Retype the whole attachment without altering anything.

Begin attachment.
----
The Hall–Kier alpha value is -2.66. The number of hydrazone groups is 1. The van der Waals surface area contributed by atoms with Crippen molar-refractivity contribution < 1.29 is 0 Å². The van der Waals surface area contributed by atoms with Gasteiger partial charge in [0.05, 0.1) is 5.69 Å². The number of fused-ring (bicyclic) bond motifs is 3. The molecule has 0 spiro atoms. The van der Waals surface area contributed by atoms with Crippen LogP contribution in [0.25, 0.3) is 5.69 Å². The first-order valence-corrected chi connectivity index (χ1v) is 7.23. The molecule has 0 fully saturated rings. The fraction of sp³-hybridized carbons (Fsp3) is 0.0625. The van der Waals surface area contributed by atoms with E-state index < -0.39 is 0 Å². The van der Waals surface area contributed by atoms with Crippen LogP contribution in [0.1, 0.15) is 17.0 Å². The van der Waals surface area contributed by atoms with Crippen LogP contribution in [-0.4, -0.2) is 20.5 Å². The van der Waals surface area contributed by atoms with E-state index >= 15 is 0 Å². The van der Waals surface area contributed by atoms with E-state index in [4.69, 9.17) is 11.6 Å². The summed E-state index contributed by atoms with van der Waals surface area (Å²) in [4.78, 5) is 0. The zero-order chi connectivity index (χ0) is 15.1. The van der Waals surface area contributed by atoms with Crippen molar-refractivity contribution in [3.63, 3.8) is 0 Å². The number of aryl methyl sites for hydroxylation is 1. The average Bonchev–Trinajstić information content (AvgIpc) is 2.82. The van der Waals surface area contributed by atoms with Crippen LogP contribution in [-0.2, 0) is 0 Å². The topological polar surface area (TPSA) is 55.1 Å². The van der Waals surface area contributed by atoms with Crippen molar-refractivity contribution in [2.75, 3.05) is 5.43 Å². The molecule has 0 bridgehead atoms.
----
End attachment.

The Hall–Kier alpha value is -2.66. The number of hydrazone groups is 1. The van der Waals surface area contributed by atoms with Crippen molar-refractivity contribution < 1.29 is 0 Å². The van der Waals surface area contributed by atoms with Gasteiger partial charge in [0.05, 0.1) is 5.69 Å². The number of fused-ring (bicyclic) bond motifs is 3. The molecule has 0 spiro atoms. The van der Waals surface area contributed by atoms with Crippen LogP contribution in [0.25, 0.3) is 5.69 Å². The first-order valence-corrected chi connectivity index (χ1v) is 7.23. The molecule has 0 fully saturated rings. The fraction of sp³-hybridized carbons (Fsp3) is 0.0625. The van der Waals surface area contributed by atoms with E-state index < -0.39 is 0 Å². The van der Waals surface area contributed by atoms with Crippen LogP contribution in [0.1, 0.15) is 17.0 Å². The van der Waals surface area contributed by atoms with Crippen LogP contribution in [-0.4, -0.2) is 20.5 Å². The van der Waals surface area contributed by atoms with E-state index >= 15 is 0 Å². The van der Waals surface area contributed by atoms with E-state index in [4.69, 9.17) is 11.6 Å². The summed E-state index contributed by atoms with van der Waals surface area (Å²) in [4.78, 5) is 0. The zero-order chi connectivity index (χ0) is 15.1. The van der Waals surface area contributed by atoms with Crippen molar-refractivity contribution in [3.63, 3.8) is 0 Å². The number of aryl methyl sites for hydroxylation is 1. The average Bonchev–Trinajstić information content (AvgIpc) is 2.82. The van der Waals surface area contributed by atoms with Crippen LogP contribution in [-0.2, 0) is 0 Å². The topological polar surface area (TPSA) is 55.1 Å². The van der Waals surface area contributed by atoms with Crippen molar-refractivity contribution in [2.75, 3.05) is 5.43 Å². The molecule has 0 bridgehead atoms.